We do not venture out when the leaves fall.
There is something about the way the air turns cold and still. There is a reason why even some of the most vicious animals go into hiding at the first signs of summer dying. There is a reason we stock up our harvest and hoard firewood.
The leaves are turning color. They are falling.
They are hunting.
Once they fall from the tree they become vicious. Waiting. They will swallow us whole.
I’ve seen them out my window, springing up around a hapless squirrel, spinning in a small storm of leaves. They rustle in a wind that is not there, swirling faster and faster until the squirrel cannot be spotted any longer. It takes a long time for them to disperse, as if a strong wind suddenly halted and left them to fall.
The squirrel was gone.
They gather at our doorstep, they collect in heaps on our yards. They hunt in groups, hungry and merciless and barely clinging to the last, terrible parts of their lives.
We hurry inside when they begin to fall and bolt the doors against their phantom winds. Some try setting them on fire, but they have a way of carrying those flames to our homes. Still, if we must go outside, we set out with a torch in one hand and a bucket of water in the other.
And then we run.
I did it once. There was no torch, no bucket, but I was young and my parents weren’t watching and I saw a hedgehog scurrying through the grass. Leaves were already picking up in its wake, and I didn’t stay behind my window glass to watch. I flew out, slamming the door before anyone could stop me.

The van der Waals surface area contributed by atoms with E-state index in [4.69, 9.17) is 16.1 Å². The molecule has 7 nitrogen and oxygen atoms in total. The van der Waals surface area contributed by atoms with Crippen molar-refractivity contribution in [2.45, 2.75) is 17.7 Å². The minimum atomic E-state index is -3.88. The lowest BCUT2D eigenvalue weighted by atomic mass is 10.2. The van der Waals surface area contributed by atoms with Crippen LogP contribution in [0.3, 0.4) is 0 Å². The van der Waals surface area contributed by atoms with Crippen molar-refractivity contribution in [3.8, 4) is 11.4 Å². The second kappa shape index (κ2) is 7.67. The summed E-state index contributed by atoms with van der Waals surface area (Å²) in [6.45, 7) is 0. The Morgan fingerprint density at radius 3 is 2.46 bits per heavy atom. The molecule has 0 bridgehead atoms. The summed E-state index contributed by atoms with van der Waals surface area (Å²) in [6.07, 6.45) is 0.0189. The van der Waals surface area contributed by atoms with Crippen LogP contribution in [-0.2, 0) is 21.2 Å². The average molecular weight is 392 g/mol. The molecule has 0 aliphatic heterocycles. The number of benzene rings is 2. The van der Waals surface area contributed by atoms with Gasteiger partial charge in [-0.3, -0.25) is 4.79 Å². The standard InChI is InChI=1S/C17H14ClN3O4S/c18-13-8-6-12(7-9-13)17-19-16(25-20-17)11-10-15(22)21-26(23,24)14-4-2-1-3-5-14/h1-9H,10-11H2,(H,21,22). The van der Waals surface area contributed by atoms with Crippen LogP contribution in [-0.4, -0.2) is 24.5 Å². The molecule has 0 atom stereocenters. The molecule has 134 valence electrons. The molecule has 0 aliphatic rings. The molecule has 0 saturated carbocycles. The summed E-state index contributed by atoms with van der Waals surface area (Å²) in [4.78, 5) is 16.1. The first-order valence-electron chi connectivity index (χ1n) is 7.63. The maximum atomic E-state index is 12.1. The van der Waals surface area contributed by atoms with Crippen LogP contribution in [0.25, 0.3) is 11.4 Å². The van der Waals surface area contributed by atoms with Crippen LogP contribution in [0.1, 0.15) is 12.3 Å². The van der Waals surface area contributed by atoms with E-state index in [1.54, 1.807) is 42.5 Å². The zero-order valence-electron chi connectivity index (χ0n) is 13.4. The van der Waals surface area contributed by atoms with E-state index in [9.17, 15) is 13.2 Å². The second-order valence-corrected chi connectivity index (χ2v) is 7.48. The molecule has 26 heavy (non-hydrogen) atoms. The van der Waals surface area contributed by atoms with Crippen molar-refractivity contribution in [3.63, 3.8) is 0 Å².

The still air bit my nose and cheeks, warning me to go back. The leaves were rising in front of the hedgehog now, cutting it off. I stepped on one as I ran. Some part of me that my mother raised right turned my head to shout an apology. I don’t think it did much. Leaves were rising behind me.
The hedgehog curled itself into a prickly ball, its last desperate attempt to survive. I was almost there. A leaf flew right past my face, and I smacked it away. Then apologized. Again.
Stooping low, I scooped up the ball of bristles. The feeling of a thousand needles barely piercing my skin was fuzzy and distant. The leaves had sprung up all around us, and they were closing in.
I gasped for air, the cold rushing down my throat and settling in my lungs like panic. I knew the longer I waited, the less chance I had, so I charged the thinnest spot in the wall of leaves and shut my eyes.
They were a million small blades slicing my skin. They were a thousand hands pulling me back. They were a hundred whispers of a dying wind. I held the hedgehog close to my chest and covered it with my hands, shaking off the pull of a thousand tiny deaths.
I squinted my eyes open and there were my parents, standing at the door and shouting for me to run, run, run! The cold air stirred and a slight breeze pulled out of its slumber just enough to rise and push the leaves back, if only for a moment.
I had just enough breath to whisper thank you to the struggling wind, then I was bursting into my home with the door slamming shut behind me. It took a few weeks for my cuts to heal, a few months for the first winter snow to come and finish off the leaves.
I named the hedgehog Hubert and he lives with me now. When the first leaf falls from its tree, we go to the kitchen and I make hot chocolate while he sniffs at the cookie jar. My family gathers around the kitchen table, pulling out mugs to drink from and plates for cookies and we all sit down and hope for winter’s snows to come early this year.
We do not venture out when the leaves fall. They are dying, but they do so slowly, and they wish to take us all with them before winter comes like a reaper of the dead.
The air has gone cold and still.
We bolt our doors and hope for snow.